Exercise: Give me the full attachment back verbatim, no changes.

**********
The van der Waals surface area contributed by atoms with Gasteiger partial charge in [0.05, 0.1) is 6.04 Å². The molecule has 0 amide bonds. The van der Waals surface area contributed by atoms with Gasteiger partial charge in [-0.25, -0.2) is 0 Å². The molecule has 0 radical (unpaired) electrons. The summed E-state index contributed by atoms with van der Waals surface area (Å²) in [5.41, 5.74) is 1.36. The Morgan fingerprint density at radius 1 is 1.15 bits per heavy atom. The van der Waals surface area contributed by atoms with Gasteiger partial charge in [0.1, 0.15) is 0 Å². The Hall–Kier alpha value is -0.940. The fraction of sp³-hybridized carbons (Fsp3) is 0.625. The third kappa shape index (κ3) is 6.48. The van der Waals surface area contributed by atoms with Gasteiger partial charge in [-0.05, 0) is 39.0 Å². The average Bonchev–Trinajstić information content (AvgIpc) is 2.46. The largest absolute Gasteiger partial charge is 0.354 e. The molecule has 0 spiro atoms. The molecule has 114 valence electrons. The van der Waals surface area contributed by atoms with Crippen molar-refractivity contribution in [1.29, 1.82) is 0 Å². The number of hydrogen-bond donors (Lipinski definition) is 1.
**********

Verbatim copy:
The van der Waals surface area contributed by atoms with Gasteiger partial charge in [0.05, 0.1) is 6.04 Å². The molecule has 0 amide bonds. The van der Waals surface area contributed by atoms with Gasteiger partial charge in [-0.25, -0.2) is 0 Å². The molecule has 0 radical (unpaired) electrons. The summed E-state index contributed by atoms with van der Waals surface area (Å²) in [5.41, 5.74) is 1.36. The Morgan fingerprint density at radius 1 is 1.15 bits per heavy atom. The van der Waals surface area contributed by atoms with Gasteiger partial charge in [0.1, 0.15) is 0 Å². The Hall–Kier alpha value is -0.940. The fraction of sp³-hybridized carbons (Fsp3) is 0.625. The third kappa shape index (κ3) is 6.48. The van der Waals surface area contributed by atoms with Gasteiger partial charge in [-0.05, 0) is 39.0 Å². The average Bonchev–Trinajstić information content (AvgIpc) is 2.46. The largest absolute Gasteiger partial charge is 0.354 e. The molecule has 0 spiro atoms. The molecule has 114 valence electrons. The van der Waals surface area contributed by atoms with Crippen molar-refractivity contribution in [1.29, 1.82) is 0 Å². The number of hydrogen-bond donors (Lipinski definition) is 1.